[00:05:29] Scott DeLuzio: And. Learning how to deal with that. But also recognizing that we are humans. We do have emotions, good and bad emotions. And they do serve purpose, but if you spend too much time in those negative dark places, it’s gonna be really hard to get out of those places. Right.

[00:05:45] John Henry Parker: Yeah. I remember what launched me into this Veteran’s Odyssey.

[00:05:50] John Henry Parker: My son. He in the army and let’s see, it was August of [00:06:00] 2001, and he called to say, should I reenlist? You know, they want to gimme a bonus and a stripe. And I’m like, well, you know, it’s, that’s a choice you’ve gotta make, son, you know? And. after the long conversation. Sure enough, he enlisted, then it was nine 11, and then by October 15th he was in Uzbekistan.

[00:06:19] John Henry Parker: So like first in kinda like locking down the air bases, you know? Yeah. And and then he went back again in in 2003 to Man, a ferocious place on the Pakistan border called Skin Firebase, you know, and saw a lot of bad stuff, you know, and a lot of bad things happened. And he changed. And then one day I’m sitting on the couch on a Sunday morning and he calls me from a satellite phone.

[00:06:45] John Henry Parker: I hadn’t heard from him in five months. And he is just straight up, he said, Hey dad, I’m too fucked up to come home. You know, I’ve seen too much, I lost some guys and I don’t remember what it’s like to be a husband. I don’t want to come home. And it just spun me [00:07:00] out like a parent hearing, like, like, what’s going on?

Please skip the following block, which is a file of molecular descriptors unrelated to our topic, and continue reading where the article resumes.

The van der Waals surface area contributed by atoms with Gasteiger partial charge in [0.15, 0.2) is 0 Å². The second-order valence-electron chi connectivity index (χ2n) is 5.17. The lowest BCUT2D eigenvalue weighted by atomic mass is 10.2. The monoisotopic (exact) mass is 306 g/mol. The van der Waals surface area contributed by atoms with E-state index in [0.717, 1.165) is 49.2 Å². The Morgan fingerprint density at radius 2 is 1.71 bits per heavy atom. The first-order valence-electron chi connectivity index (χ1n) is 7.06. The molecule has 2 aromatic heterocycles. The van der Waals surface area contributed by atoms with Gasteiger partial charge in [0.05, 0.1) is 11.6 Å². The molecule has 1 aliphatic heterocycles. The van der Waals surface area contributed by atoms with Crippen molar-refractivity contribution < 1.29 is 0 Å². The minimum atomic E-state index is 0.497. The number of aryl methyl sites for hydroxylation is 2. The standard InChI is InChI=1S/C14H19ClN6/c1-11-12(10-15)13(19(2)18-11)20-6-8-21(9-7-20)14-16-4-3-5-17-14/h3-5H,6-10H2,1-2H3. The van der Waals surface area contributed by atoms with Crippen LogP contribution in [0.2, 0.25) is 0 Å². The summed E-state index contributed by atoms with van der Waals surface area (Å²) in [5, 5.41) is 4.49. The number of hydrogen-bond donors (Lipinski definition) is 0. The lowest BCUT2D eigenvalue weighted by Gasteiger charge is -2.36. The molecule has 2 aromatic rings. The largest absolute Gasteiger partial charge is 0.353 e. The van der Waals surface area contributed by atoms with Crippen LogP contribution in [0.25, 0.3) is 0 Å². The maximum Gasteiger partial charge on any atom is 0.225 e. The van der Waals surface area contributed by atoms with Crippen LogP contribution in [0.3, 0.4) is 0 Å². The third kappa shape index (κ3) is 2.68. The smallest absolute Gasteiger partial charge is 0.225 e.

[00:07:02] John Henry Parker: So I’m like, just get home alive. Focus on that. I’ll line up some resources. And, you know, pretty much she just said, you know, gotta go dad and click, you know, so that’s. It changed the trajectory of my entire life in that one like 10 minute call. Right. You know, and you’re like, what do I do? You know, and so I the one thing that I know how to do for sure is learn.

[00:07:29] John Henry Parker: So I started like, like your kids go to Boo Boo, learn everything about it, right? And so , you know, I’ve become an expert, right? And but what I really saw that flipped me out, Is I had flashbacks and my dad was a Korean War combat, Marine combat vet. Had terrible, terrible experiences. And then he, when the Air Force and was a reconnaissance photographer when they were flying over Vietnam, he got shot down with his pilot.

[00:07:55] John Henry Parker: Okay. He had to evade capture that really messed up. So [00:08:00] all I knew growing up was this raging, alcoholic, violent father who. They mandatorily made him go see a mental health professional. And when the first thing the person said after he talked is, I understand he stood up and said, you don’t know what the hell you’re talking about.

[00:08:15] John Henry Parker: And walked out and never went back. So what’s slashing in my mind is not, again, we can’t Right. He, he would not again. So, I can go in a lot of different directions, but what really compounded it was when I went to a Vet Center, you know, which is a great sub element. It’s not attached directly, they don’t share information with the VA, but it’s a perfect place to go if you need individual counseling or family counseling.